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Remembering Leadbelly

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Download links and information about Remembering Leadbelly by Long John Baldry. This album was released in 2001 and it belongs to Blues genres. It contains 18 tracks with total duration of 01:01:01 minutes.

Artist: Long John Baldry
Release date: 2001
Genre: Blues
Tracks: 18
Duration: 01:01:01
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Tracks

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No. Title Length
1. Lining Track 1:51
2. Gallows Pole 2:44
3. Midnight Special 3:30
4. Take This Hammer 3:32
5. Rock Island Line 2:52
6. Good Morning Blues 3:48
7. Go Down Old Hannah 0:55
8. Birmingham Jail 2:54
9. Here Rattler 2:15
10. Easy Rider Blues 3:10
11. We're In the Same Boat Brother 3:34
12. John Hardy 2:31
13. Digging My Potatoes 3:13
14. On a Christmas Day 2:52
15. Oh Mary Don't You Weep 2:36
16. We Shall Walk Through the Valley 5:42
17. Alan Lomax Interview 6:26
18. Long John Baldry Interview 6:36

Details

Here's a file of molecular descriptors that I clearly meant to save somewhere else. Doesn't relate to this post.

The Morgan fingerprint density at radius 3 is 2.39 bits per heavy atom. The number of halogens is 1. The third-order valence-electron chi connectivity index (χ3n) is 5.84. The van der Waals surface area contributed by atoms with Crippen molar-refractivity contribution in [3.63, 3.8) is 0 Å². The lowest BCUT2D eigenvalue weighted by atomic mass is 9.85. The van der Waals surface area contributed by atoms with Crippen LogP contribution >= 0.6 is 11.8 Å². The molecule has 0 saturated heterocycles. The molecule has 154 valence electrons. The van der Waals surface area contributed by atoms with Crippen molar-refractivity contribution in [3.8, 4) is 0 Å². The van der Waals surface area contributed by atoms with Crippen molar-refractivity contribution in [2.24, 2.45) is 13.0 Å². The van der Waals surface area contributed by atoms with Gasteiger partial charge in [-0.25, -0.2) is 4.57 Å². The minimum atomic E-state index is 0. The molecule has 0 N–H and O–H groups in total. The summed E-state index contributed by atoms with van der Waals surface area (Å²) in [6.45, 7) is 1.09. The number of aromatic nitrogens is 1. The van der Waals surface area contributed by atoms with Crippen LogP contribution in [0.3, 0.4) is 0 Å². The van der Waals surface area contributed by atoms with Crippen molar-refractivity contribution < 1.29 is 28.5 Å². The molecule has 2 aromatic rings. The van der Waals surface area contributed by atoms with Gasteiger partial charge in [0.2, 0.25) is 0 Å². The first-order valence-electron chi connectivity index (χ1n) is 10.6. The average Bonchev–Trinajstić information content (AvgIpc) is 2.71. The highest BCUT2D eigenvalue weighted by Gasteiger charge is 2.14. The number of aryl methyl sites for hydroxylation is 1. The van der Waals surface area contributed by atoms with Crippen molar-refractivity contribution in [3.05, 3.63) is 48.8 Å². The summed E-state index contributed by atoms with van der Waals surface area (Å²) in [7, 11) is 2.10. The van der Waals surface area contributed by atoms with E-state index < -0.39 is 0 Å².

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Long John Baldry came of age as a singer during the British blues boom, and it's obvious that his love of the music hasn't left him. As he explains in the interview track at the end, Leadbelly was his first musical inspiration, and here he has his chance to pay homage to the man. In his sixties at the time of this recording, Baldry's voice has improved with age, deepening a little and sounding more gravelly — just perfect for the grittiness of Leadbelly's songs, which ran the gamut from blues to folk, gospel, and beyond. It's an intelligent selection, ignoring the obvious "Goodnight Irene" and "In the Pines," while keeping defining moments like "Rock Island Line" (the tune that launched skiffle in England), "Birmingham Jail," and "We're in the Same Boat Brother" — it's remarkable just how familiar so much of the material is. The version of "Gallows Pole" (much better known for its subsequent incarnation as a Led Zeppelin piece) roars with power and urgency, "Lining Track" and "John Hardy" (whose unusual arrangement centers around pump organ) are definitive railroad songs, while the hymns "Mary Don't You Weep" and "We Shall Walk Through the Valley," though springing from an older well, were very much a part of the Huddie Leadbetter repertoire. There's even a children's song, "On a Christmas Day," showing yet another facet of the big man. Add in an interview with Alan Lomax, the folklorist who discovered Leadbelly and helped his career, and you have something that stands as more than a tribute, but a full portrait of a seminal American artist.